Two posts were published last week on a blog from India that focuses on news about the Adivasi, the traditional tribal societies. Both were written by S. Ramarajan, who was the founder of the blog and is a member of the Paliyan society, the subject of both stories last week.

A scenic view of the Palni, or Palani, Hills of Tamil Nadu
A scenic view of the Palni, or Palani, Hills of Tamil Nadu (Photo by cprogrammer in Wikimedia, Creative Commons license)

The first post, “The Story of Andipaliyar from the Paliyar Tribe in Tamil Nadu,” indicates that Ramarajan comes from the village of Kadugu Thadia, near the town of Thandikudi. It is in the Palni Hills (also called the Palani Hills) near the well-known hill station of Kodaikanal. The Paliyans in the area have suffered recently from illegal poaching and the loss of their lands. “Paliyar” is an alternate plural form often used instead of “Paliyans.”

Ramarajan relates some of the stories told in the village about the history of the people, particularly the story of Andipaliyar. He and the others of the community lived in a cave many years ago and were employed by the owners of a cardamom estate, who often treated them cruelly. They had to obey the orders they were given and were not permitted to move about without permission. They were beaten if they disobeyed.

During one series of beatings, Andipaliyar’s parents died. He joined his brothers but they decided to abandon the cave where their parents had lived and moved to different ones. Andipaliyar, however, stayed in the same cave and continued working as an estate guard. That cave would protect up to 30 people from wild animals and the elements.

A seller of produce at a market in the Palni Hills
A seller of produce at a market in the Palni Hills (Photo by Ranjithsiji in Wikipedia, Creative Commons license)

The great great grandson of Andipaliyar, a man named Murugan who still lives in Kadugu Thadia, related the stories about his family to Ramarajan. He said that their ancestors thrived on hunting and gathering, but now they work as day laborers, sell forest products at markets, cultivate food crops, and engage in beekeeping.

The second post about the Paliyans was published three days after the first and was more expansive. Ramarajan opens by discussing the ways of the earlier generations. They wandered through the Palni Hills where they cultivated some food crops without being dependent on other people. They settled in places with supplies of clean water where they could grow such crops as maize and millet.

A sweet potato vine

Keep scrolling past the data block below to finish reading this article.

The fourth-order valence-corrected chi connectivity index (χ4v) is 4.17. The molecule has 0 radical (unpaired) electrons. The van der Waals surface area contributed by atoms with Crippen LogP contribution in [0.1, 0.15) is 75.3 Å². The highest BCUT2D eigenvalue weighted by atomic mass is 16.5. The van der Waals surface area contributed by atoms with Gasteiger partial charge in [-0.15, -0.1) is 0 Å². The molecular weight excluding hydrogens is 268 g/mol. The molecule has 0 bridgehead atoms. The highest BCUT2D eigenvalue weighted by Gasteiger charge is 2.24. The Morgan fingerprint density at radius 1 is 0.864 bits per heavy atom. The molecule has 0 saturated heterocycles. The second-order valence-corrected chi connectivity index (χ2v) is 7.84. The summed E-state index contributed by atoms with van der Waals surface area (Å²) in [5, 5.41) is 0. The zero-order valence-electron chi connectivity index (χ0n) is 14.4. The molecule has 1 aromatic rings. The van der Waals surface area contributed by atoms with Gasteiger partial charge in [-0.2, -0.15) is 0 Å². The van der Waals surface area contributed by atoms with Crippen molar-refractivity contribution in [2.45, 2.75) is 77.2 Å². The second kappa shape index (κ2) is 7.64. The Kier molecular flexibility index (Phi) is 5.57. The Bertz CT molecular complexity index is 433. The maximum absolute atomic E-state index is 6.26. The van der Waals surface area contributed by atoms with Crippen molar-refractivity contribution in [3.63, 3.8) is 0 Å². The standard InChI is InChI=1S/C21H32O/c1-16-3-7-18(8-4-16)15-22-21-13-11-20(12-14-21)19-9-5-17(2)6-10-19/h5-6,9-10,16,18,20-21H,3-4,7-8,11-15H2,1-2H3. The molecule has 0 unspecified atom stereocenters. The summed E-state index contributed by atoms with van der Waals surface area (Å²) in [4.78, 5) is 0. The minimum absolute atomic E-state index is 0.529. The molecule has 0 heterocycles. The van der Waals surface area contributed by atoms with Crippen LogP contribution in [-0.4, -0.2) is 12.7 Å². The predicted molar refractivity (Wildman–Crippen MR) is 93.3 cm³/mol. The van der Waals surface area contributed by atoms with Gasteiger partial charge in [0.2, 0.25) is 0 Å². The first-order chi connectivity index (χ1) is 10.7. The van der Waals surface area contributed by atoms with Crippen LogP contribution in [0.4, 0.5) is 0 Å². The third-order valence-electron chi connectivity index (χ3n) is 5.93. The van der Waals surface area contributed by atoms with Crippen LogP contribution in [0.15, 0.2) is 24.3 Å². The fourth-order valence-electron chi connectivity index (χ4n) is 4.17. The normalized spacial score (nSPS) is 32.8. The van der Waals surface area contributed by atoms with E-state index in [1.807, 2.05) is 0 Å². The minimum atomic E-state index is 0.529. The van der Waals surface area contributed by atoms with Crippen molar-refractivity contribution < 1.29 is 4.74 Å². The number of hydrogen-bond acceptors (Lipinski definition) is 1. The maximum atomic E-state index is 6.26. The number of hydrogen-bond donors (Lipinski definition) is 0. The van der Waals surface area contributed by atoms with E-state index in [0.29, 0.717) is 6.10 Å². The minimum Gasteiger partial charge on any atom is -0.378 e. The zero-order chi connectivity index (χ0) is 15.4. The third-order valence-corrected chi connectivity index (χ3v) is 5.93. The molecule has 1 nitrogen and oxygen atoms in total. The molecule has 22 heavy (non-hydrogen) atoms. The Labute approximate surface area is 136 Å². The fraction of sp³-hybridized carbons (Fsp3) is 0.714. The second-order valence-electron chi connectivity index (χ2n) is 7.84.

A sweet potato vine (Photo by moccasinlanding on Flickr, Creative Commons license)

Ramarajan writes “the Paliyars have always lived in peace and harmony in and with the forest.” However, they were often hassled by forest officers who chased them away from their chosen home sites and the security of their food crops. Without access to their cultivated crops, they started gathering sweet potatoes (Ipomoea batatas) growing wild in the forest.

In earlier times and still today the Paliyans would follow traditional rituals before going into the forest to dig the sweet potatoes. They would not look into a mirror; they would not comb their hair or wear slippers; they would carefully avoid stepping in cow dung. And while digging up the root vegetables in the forest, they would try to be completely silent. The sweet potatoes in the forest could only be dug when they were ripe and good, from mid-January through mid-March.

A Paliyan woman with her kids in the Sirumalai Hills of Tamil Nadu
A Paliyan woman with her kids in the Sirumalai Hills of Tamil Nadu (Photo by vdakshinamurthy in Wikipedia, in the public domain)

The author describes in detail the different varieties of sweet potatoes available for digging in the Palni Hills and then explains what would happen if someone in the group couldn’t find a potato to cook and eat. So that no one would go hungry, those who had found and dug up the vegetables would share some with those who had not been successful. “This is how the Paliyars would share their food with those who didn’t have any and live happily, peacefully, unitedly and in tune with nature,” Ramajaran observes.

The writer concludes that the stories handed down in the community point to the “collective unity” of the people, the “hallmark of my tribe.” They try hard to continue living according to their values, according to Ramajaran, carrying on to this day their peaceful culture and the traditions of their ancestors.